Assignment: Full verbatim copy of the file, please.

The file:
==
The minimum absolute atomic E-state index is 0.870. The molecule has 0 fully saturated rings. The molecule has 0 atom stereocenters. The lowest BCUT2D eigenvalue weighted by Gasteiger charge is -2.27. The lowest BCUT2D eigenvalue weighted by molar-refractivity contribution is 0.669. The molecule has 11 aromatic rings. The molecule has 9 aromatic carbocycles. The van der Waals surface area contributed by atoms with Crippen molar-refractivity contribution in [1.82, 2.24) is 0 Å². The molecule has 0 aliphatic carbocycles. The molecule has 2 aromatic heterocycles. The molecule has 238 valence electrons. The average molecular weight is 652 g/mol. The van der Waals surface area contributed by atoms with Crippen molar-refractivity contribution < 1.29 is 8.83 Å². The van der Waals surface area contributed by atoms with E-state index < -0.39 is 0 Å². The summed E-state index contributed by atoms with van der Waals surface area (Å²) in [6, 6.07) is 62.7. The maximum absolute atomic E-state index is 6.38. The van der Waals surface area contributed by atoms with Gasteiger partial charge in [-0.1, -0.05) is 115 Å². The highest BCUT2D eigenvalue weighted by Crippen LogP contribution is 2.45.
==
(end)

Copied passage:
The minimum absolute atomic E-state index is 0.870. The molecule has 0 fully saturated rings. The molecule has 0 atom stereocenters. The lowest BCUT2D eigenvalue weighted by Gasteiger charge is -2.27. The lowest BCUT2D eigenvalue weighted by molar-refractivity contribution is 0.669. The molecule has 11 aromatic rings. The molecule has 9 aromatic carbocycles. The van der Waals surface area contributed by atoms with Crippen molar-refractivity contribution in [1.82, 2.24) is 0 Å². The molecule has 0 aliphatic carbocycles. The molecule has 2 aromatic heterocycles. The molecule has 238 valence electrons. The average molecular weight is 652 g/mol. The van der Waals surface area contributed by atoms with Crippen molar-refractivity contribution < 1.29 is 8.83 Å². The van der Waals surface area contributed by atoms with E-state index < -0.39 is 0 Å². The summed E-state index contributed by atoms with van der Waals surface area (Å²) in [6, 6.07) is 62.7. The maximum absolute atomic E-state index is 6.38. The van der Waals surface area contributed by atoms with Gasteiger partial charge in [-0.1, -0.05) is 115 Å². The highest BCUT2D eigenvalue weighted by Crippen LogP contribution is 2.45.